Affect vs Effect

June 28, 2011

in Creative writing

At the we like to cover as many of your queries as possible, and one in particular that keeps cropping up time and time again is “Affect vs Effect”. People often confuse these two words, applying them incorrectly. So without further ado let’s solve this common query.

When To Use The Word Affect

Affect with an “A” means “to influence”, so for example:

–       “The wind affected the way her hair looked”.

–       “I hope my cold doesn’t affect my study time”.

–       “His divorce affected his finances”.

When To Use The Word Effect

Effect with an “E” means to “be a result of”, so for example:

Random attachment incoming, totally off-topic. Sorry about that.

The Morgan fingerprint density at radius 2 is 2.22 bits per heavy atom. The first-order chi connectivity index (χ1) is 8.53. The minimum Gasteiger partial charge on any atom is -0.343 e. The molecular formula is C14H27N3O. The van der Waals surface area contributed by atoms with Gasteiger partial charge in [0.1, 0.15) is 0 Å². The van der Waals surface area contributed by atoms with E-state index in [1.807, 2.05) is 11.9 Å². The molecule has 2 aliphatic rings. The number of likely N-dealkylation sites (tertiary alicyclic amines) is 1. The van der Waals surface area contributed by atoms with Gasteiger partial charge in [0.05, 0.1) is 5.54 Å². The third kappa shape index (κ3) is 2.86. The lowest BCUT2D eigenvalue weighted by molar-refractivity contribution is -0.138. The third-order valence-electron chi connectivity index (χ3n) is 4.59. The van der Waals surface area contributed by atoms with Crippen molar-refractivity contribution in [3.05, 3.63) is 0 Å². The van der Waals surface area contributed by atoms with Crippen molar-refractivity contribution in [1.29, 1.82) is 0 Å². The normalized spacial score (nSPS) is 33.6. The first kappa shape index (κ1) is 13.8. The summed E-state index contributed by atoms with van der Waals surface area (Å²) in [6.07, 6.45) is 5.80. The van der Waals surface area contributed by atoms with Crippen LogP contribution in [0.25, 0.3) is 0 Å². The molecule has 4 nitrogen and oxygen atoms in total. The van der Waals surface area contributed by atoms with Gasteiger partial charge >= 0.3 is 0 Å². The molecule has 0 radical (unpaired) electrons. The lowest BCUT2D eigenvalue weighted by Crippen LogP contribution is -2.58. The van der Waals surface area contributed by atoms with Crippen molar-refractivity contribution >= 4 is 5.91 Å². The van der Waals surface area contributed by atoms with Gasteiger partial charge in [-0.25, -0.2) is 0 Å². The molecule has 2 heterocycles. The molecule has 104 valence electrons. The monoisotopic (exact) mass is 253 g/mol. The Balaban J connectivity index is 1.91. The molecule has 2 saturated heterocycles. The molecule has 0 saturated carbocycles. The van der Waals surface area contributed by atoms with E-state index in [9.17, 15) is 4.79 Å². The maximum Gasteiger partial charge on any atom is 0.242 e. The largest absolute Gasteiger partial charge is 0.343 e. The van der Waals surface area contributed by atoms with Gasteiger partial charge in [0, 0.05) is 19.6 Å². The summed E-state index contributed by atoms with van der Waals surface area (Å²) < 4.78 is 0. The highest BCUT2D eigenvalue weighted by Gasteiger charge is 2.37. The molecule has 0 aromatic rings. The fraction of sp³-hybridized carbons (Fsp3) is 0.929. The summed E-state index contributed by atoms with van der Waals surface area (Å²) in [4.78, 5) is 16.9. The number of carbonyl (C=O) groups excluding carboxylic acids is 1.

–       “The effect the wind had on her hair was amazing”.

–       “My cold has a negative effect on my study time”.

–       “His divorce was a negative effect on his finances”.

Quick Techniques For Remembering The Difference

When unsure you can double check yourself by thinking of these two examples:

–       “I had an effect on someone”.

–        “It affected me quite badly”.

Recite these two sentences and the sentence you are querying for effect or affect will quickly fall into place.

Another way you can analyse your usage is by looking at the following two common phrases:

–       “Special effects”.

–       “Cause and effect”.

You wouldn’t say “special affects” or “cause and affect”.

You might want to develop your own little reminder tricks, but feel free to use these.

{ 2 comments… read them below or add one }

Anthony Miller July 10, 2011 at 10:22 am

Here’s a suggestion: My kids were noticeably affected by the stunning visual and sound effects in the movie.


peter July 10, 2011 at 10:38 am

That’s a good example Anthony. Thank you.


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